Friday, September 9, 2005 - Page updated at 12:00 AM

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Seeing less water but more debris

Newhouse News Service

NEW ORLEANS — Amid heightened confusion over whether residents would be forcibly removed from their homes, New Orleans yesterday welcomed a noticeable reduction in the increasingly vile floodwaters that have coated neighborhoods for a week and a half.

Overnight, the waters receded in the Lower Ninth Ward, in Mid City and along the critical infrastructure piece of Interstate 10.

Roughly one-fifth of the city's 75 major drainage pumps are back up and online, according to officials with the city's Sewerage & Water Board.

In some areas, that meant a noticeable reduction in water levels. The water board's main purification plant, which was inundated with as much as 3 feet of water and still flooded Wednesday, was dry yesterday.

At a pumping station on the west side of the 17th Street Canal, the action of the three reactivated pumps was apparent. Debris ranging from garbage cans to flowerpots piled up on the gates as the massive pumps sucked floodwaters toward Lake Pontchartrain. The current was strong, rippling in places.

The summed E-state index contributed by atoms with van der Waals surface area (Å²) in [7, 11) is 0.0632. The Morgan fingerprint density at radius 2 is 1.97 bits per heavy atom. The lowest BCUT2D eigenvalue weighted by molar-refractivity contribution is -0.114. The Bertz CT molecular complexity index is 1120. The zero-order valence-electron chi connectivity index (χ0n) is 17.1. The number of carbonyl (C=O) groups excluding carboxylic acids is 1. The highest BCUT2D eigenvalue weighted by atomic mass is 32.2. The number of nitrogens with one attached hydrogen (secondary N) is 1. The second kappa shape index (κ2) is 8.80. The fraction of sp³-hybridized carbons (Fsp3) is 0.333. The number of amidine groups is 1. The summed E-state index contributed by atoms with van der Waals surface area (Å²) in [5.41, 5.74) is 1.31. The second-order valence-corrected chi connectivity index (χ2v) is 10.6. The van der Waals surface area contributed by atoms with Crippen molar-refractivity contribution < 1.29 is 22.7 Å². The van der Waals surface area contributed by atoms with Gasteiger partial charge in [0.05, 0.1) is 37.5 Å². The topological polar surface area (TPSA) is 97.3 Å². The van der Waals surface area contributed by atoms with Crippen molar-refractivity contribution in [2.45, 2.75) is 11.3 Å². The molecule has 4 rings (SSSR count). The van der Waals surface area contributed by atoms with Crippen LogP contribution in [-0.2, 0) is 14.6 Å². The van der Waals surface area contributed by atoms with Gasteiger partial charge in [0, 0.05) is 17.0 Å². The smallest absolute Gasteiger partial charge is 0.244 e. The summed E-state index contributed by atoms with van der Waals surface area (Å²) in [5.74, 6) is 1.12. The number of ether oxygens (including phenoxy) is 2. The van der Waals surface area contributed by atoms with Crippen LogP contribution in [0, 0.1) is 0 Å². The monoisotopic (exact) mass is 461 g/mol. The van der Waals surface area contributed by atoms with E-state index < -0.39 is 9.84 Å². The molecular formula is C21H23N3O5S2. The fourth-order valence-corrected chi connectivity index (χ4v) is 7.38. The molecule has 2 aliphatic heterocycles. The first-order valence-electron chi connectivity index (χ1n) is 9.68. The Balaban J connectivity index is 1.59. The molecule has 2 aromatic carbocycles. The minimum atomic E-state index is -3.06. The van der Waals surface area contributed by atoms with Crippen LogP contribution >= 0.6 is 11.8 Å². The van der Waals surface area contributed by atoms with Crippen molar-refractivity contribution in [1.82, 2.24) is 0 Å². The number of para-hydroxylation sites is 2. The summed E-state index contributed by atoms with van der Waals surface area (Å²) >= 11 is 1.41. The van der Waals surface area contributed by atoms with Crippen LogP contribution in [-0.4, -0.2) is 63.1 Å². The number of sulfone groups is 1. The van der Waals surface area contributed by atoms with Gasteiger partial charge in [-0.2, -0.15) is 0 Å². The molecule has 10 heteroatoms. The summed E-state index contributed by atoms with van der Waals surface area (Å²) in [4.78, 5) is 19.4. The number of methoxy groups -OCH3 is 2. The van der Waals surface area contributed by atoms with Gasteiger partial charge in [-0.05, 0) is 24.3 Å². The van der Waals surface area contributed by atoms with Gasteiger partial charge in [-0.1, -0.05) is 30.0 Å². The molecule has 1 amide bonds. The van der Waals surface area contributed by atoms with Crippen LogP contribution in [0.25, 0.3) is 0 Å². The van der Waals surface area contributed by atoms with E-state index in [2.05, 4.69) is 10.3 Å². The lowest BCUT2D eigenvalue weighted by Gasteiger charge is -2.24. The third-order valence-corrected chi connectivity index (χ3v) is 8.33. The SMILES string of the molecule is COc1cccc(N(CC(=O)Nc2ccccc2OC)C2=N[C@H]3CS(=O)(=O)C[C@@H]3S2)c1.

The Army Corps of Engineers said the city was about 60 percent flooded, down from as much as 80 percent last week. Massive pumps pull out 11,000 cubic feet per second, roughly equal to 432 Olympic-size swimming pools per hour.

Engineers said the mammoth undertaking could take months and could be complicated by corpses.

"It's got a huge focus of our attention right now," said John Rickey of the Corps. "Those remains are people's loved ones."

Although there were no indications of major outbreaks of disease, the slop that had sat for days throughout the city, filled with bloating corpses, human excrement, chemicals and other debris, left its mark. On the eastern side of the Industrial Canal, cars and low-slung homes that had stewed in gloppy water since the levees broke reappeared yesterday morning. The vehicles were uniformly brown, coated with layers of the mud. A kind of film sat atop strewn trash and broken trees.

Within this mess, human beings continued to live. Army paratrooper teams, which are running foot patrols in neighborhoods from the French Quarter to the Industrial Canal, played loudspeakers down still-flooded streets.